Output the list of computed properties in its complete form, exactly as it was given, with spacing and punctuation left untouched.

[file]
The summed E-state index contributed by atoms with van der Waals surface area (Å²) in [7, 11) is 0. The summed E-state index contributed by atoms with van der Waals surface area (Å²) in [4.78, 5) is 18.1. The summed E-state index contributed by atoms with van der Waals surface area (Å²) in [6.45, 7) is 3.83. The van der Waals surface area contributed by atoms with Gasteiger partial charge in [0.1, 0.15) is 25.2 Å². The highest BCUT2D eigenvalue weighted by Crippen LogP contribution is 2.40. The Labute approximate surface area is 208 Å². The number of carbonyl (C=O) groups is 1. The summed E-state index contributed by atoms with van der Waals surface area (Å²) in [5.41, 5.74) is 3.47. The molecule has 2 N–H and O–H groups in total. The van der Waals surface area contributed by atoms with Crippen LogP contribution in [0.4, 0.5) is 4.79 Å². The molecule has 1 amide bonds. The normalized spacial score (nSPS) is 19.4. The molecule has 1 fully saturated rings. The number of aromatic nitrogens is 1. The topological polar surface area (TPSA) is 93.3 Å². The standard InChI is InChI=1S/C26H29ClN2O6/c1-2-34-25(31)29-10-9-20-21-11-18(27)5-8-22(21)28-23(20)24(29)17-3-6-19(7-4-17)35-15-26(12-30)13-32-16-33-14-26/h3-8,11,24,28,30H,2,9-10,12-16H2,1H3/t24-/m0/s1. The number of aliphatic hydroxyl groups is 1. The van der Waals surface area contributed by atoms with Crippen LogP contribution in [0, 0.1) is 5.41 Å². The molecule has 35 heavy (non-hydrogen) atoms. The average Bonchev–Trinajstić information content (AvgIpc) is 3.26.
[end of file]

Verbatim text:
The summed E-state index contributed by atoms with van der Waals surface area (Å²) in [7, 11) is 0. The summed E-state index contributed by atoms with van der Waals surface area (Å²) in [4.78, 5) is 18.1. The summed E-state index contributed by atoms with van der Waals surface area (Å²) in [6.45, 7) is 3.83. The van der Waals surface area contributed by atoms with Gasteiger partial charge in [0.1, 0.15) is 25.2 Å². The highest BCUT2D eigenvalue weighted by Crippen LogP contribution is 2.40. The Labute approximate surface area is 208 Å². The number of carbonyl (C=O) groups is 1. The summed E-state index contributed by atoms with van der Waals surface area (Å²) in [5.41, 5.74) is 3.47. The molecule has 2 N–H and O–H groups in total. The van der Waals surface area contributed by atoms with Crippen LogP contribution in [0.4, 0.5) is 4.79 Å². The molecule has 1 amide bonds. The normalized spacial score (nSPS) is 19.4. The molecule has 1 fully saturated rings. The number of aromatic nitrogens is 1. The topological polar surface area (TPSA) is 93.3 Å². The standard InChI is InChI=1S/C26H29ClN2O6/c1-2-34-25(31)29-10-9-20-21-11-18(27)5-8-22(21)28-23(20)24(29)17-3-6-19(7-4-17)35-15-26(12-30)13-32-16-33-14-26/h3-8,11,24,28,30H,2,9-10,12-16H2,1H3/t24-/m0/s1. The number of aliphatic hydroxyl groups is 1. The van der Waals surface area contributed by atoms with Crippen LogP contribution in [0, 0.1) is 5.41 Å². The molecule has 35 heavy (non-hydrogen) atoms. The average Bonchev–Trinajstić information content (AvgIpc) is 3.26.